In 1882 Williamson formed a partnership, known as the firm or the triumvirate, with two other men ,George Musgrove and Arthur Garner. Musgrove had the advantage of being in a relationship with the popular Australian musical comedy star, Nellie Stewart. The three men soon controlled the Theatre Royal in Melbourne, the Royal in Adelaide and the Theatre Royal in Sydney.

During the 1880s under the auspices of these three men several important international artists appeared in Australia. The firm believed strongly in using imported acts to attract local audiences. Amongst the acts in the 1880s were, American actress, Genevieve Ward, Irish actor/playwright Dion Boucicault, and Fred Leslie, English actor. Amongst the local artists was Johann Krause, Australian violinist. In 1885, the Royal also saw the first appearance of Mrs Armstrong, who was later better known, as Nellie Melba.

The depression of the 1890s effected the theatre industry just as it did other Australian industries. The firm however held a trump card. In 1891 the world’s most famous actress, Sarah Bernhardt performed at The Royal . Bernhardt performed in French. The audience followed the performance by using printed booklets in English. The reaction from the public was overwhelming.

By this time Musgrove and Williamson were having business differences and this eventually lead to the dissolution of the partnership between the two in 1901.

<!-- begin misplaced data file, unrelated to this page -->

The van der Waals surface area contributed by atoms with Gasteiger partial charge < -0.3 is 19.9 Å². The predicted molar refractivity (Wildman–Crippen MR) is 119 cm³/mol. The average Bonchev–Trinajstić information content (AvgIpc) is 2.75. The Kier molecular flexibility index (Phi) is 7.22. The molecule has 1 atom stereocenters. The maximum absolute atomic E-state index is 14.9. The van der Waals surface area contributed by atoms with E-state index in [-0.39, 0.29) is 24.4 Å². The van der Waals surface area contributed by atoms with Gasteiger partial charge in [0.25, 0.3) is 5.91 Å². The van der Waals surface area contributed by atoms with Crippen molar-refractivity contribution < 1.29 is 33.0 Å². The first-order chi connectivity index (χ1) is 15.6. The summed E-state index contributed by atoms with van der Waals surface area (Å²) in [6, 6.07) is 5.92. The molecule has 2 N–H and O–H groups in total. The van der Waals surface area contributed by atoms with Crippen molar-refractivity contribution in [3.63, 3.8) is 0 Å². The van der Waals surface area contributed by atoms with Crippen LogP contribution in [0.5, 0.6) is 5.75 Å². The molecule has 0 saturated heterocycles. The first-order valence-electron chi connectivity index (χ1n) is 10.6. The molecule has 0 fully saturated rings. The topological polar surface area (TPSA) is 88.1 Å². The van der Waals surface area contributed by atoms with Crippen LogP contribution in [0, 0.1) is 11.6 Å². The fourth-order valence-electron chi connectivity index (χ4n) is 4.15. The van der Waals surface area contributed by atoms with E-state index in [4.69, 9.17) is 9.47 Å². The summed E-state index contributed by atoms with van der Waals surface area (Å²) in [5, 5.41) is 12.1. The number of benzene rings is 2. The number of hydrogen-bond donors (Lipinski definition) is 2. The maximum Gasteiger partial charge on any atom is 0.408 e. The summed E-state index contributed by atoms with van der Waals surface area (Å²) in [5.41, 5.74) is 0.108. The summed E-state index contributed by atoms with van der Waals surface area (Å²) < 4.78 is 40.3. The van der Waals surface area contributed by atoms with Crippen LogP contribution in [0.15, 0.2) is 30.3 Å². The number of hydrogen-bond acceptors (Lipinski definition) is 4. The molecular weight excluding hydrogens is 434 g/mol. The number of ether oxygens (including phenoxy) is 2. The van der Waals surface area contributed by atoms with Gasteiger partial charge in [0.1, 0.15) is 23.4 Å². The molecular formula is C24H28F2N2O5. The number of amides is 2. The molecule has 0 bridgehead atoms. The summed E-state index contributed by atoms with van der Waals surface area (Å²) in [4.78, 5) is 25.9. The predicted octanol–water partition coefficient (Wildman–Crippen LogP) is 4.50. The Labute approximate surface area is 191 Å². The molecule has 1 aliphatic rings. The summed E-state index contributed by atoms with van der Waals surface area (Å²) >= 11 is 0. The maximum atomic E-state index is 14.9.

In the early 20th century, control of the Theatre Royal fluctuated between the two men. Musgrove presented Nellie Stewart in the very successful Sweet Nell of Ol Drury. Williamson on the other hand continued to present a variety of imported acts. For example in 1905 Williamson presented Scottish actor, Julius Knight, with Maud Jeffries in a season of plays. Maud , an American, eventually settled in Australia and retired from the stage.

Williamson was looking to reduce his responsibilities. He sold shares in the company to business manager George Tallis and Gustave Ramaciotti. Ramaciotti was the firms financial manager. In 1908, Ramaciotti bought the freehold title of the Theatre Royal in Sydney and it remained in his family’s hands until they sold it in 1970. Williamson had been offered the freehold but believed that management and ownership did not mix.

In 1911, Dame Nellie Melba played a season at the royal and was supported by young Irish Tenor John McCormack. In 1912 Australian born Oscar Asche and his wife Lily Brayton played. Later that year English born Hilda Spong graced the stage. Hilda liked Australia so much that she stayed for 14 years.

Williamson was ailing. He made his last Australian stage appearance at a benefit performance in Sydney in 1913. On 6th July that year he died in France. He was buried in his home country, the United States.

Williamson the man may have passed, but his legacy and name dominated the Australian legitimate theatre scene for decades afterwards


Sally- the Musical 1923

 Sally- The musical

The early 1920s were the time of the big theatre musical. Hoping to compete with the encroaching movie craze, J C Williamson Ltd (JCW) spent a great deal of time and money creating sumptuous shows. Amongst these were Maid of the Mountains and Sally.